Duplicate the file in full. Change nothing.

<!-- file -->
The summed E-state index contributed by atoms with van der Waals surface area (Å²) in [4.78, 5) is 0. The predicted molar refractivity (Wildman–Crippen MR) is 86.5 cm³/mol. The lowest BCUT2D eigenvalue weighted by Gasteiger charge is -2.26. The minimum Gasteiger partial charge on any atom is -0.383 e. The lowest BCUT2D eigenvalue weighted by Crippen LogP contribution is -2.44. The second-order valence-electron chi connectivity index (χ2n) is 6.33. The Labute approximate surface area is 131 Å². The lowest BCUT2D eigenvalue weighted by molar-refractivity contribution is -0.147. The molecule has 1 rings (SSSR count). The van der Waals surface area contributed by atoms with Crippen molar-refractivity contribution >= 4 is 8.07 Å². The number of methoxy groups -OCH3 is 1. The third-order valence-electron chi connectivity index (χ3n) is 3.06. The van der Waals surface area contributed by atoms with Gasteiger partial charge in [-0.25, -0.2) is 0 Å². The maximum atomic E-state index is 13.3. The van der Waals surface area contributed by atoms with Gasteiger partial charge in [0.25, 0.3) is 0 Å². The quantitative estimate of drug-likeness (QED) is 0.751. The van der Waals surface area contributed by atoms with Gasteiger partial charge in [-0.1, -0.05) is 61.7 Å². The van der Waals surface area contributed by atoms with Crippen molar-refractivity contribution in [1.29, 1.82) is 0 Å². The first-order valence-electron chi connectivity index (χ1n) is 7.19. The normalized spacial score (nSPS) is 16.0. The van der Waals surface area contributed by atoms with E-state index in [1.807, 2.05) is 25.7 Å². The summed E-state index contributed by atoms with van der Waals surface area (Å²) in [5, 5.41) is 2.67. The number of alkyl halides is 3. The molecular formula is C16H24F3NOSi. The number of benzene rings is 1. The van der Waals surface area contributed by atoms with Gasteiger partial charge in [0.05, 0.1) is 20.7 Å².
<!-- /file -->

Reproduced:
The summed E-state index contributed by atoms with van der Waals surface area (Å²) in [4.78, 5) is 0. The predicted molar refractivity (Wildman–Crippen MR) is 86.5 cm³/mol. The lowest BCUT2D eigenvalue weighted by Gasteiger charge is -2.26. The minimum Gasteiger partial charge on any atom is -0.383 e. The lowest BCUT2D eigenvalue weighted by Crippen LogP contribution is -2.44. The second-order valence-electron chi connectivity index (χ2n) is 6.33. The Labute approximate surface area is 131 Å². The lowest BCUT2D eigenvalue weighted by molar-refractivity contribution is -0.147. The molecule has 1 rings (SSSR count). The van der Waals surface area contributed by atoms with Crippen molar-refractivity contribution >= 4 is 8.07 Å². The number of methoxy groups -OCH3 is 1. The third-order valence-electron chi connectivity index (χ3n) is 3.06. The van der Waals surface area contributed by atoms with Gasteiger partial charge in [-0.25, -0.2) is 0 Å². The maximum atomic E-state index is 13.3. The van der Waals surface area contributed by atoms with Gasteiger partial charge in [0.25, 0.3) is 0 Å². The quantitative estimate of drug-likeness (QED) is 0.751. The van der Waals surface area contributed by atoms with Gasteiger partial charge in [-0.1, -0.05) is 61.7 Å². The van der Waals surface area contributed by atoms with Crippen molar-refractivity contribution in [1.29, 1.82) is 0 Å². The first-order valence-electron chi connectivity index (χ1n) is 7.19. The normalized spacial score (nSPS) is 16.0. The van der Waals surface area contributed by atoms with E-state index in [1.807, 2.05) is 25.7 Å². The summed E-state index contributed by atoms with van der Waals surface area (Å²) in [5, 5.41) is 2.67. The number of alkyl halides is 3. The molecular formula is C16H24F3NOSi. The number of benzene rings is 1. The van der Waals surface area contributed by atoms with Gasteiger partial charge in [0.05, 0.1) is 20.7 Å².